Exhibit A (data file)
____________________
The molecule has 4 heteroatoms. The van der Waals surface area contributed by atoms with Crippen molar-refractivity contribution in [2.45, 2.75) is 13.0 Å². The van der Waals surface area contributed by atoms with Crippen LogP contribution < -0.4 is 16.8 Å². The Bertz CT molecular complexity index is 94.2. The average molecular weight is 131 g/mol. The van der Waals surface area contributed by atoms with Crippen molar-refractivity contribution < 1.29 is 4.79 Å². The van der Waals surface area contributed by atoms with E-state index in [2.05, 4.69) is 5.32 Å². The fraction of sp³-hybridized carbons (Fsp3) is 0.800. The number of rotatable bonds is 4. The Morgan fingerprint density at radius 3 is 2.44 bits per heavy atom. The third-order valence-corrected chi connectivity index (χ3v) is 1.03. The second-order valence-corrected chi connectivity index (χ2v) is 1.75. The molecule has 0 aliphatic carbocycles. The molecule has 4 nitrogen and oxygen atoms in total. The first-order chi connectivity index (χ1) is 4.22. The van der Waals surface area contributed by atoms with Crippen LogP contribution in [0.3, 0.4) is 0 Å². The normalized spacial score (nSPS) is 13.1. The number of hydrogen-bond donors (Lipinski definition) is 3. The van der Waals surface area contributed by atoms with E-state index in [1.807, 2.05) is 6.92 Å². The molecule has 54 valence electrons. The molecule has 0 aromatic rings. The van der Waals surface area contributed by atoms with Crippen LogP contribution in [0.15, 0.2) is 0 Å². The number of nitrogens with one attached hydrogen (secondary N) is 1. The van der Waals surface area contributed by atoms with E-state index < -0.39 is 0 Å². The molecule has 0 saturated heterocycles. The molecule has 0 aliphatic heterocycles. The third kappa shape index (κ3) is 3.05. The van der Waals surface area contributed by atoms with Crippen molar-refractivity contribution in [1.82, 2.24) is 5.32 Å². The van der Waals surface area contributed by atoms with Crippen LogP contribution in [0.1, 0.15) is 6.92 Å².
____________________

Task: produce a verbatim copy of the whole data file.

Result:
The molecule has 4 heteroatoms. The van der Waals surface area contributed by atoms with Crippen molar-refractivity contribution in [2.45, 2.75) is 13.0 Å². The van der Waals surface area contributed by atoms with Crippen LogP contribution < -0.4 is 16.8 Å². The Bertz CT molecular complexity index is 94.2. The average molecular weight is 131 g/mol. The van der Waals surface area contributed by atoms with Crippen molar-refractivity contribution < 1.29 is 4.79 Å². The van der Waals surface area contributed by atoms with E-state index in [2.05, 4.69) is 5.32 Å². The fraction of sp³-hybridized carbons (Fsp3) is 0.800. The number of rotatable bonds is 4. The Morgan fingerprint density at radius 3 is 2.44 bits per heavy atom. The third-order valence-corrected chi connectivity index (χ3v) is 1.03. The second-order valence-corrected chi connectivity index (χ2v) is 1.75. The molecule has 0 aliphatic carbocycles. The molecule has 4 nitrogen and oxygen atoms in total. The first-order chi connectivity index (χ1) is 4.22. The van der Waals surface area contributed by atoms with Crippen LogP contribution in [0.3, 0.4) is 0 Å². The normalized spacial score (nSPS) is 13.1. The number of hydrogen-bond donors (Lipinski definition) is 3. The van der Waals surface area contributed by atoms with E-state index in [1.807, 2.05) is 6.92 Å². The molecule has 54 valence electrons. The molecule has 0 aromatic rings. The van der Waals surface area contributed by atoms with Crippen LogP contribution in [0.15, 0.2) is 0 Å². The number of nitrogens with one attached hydrogen (secondary N) is 1. The van der Waals surface area contributed by atoms with E-state index < -0.39 is 0 Å². The molecule has 0 saturated heterocycles. The molecule has 0 aliphatic heterocycles. The third kappa shape index (κ3) is 3.05. The van der Waals surface area contributed by atoms with Crippen molar-refractivity contribution in [1.82, 2.24) is 5.32 Å². The van der Waals surface area contributed by atoms with Crippen LogP contribution in [0.1, 0.15) is 6.92 Å².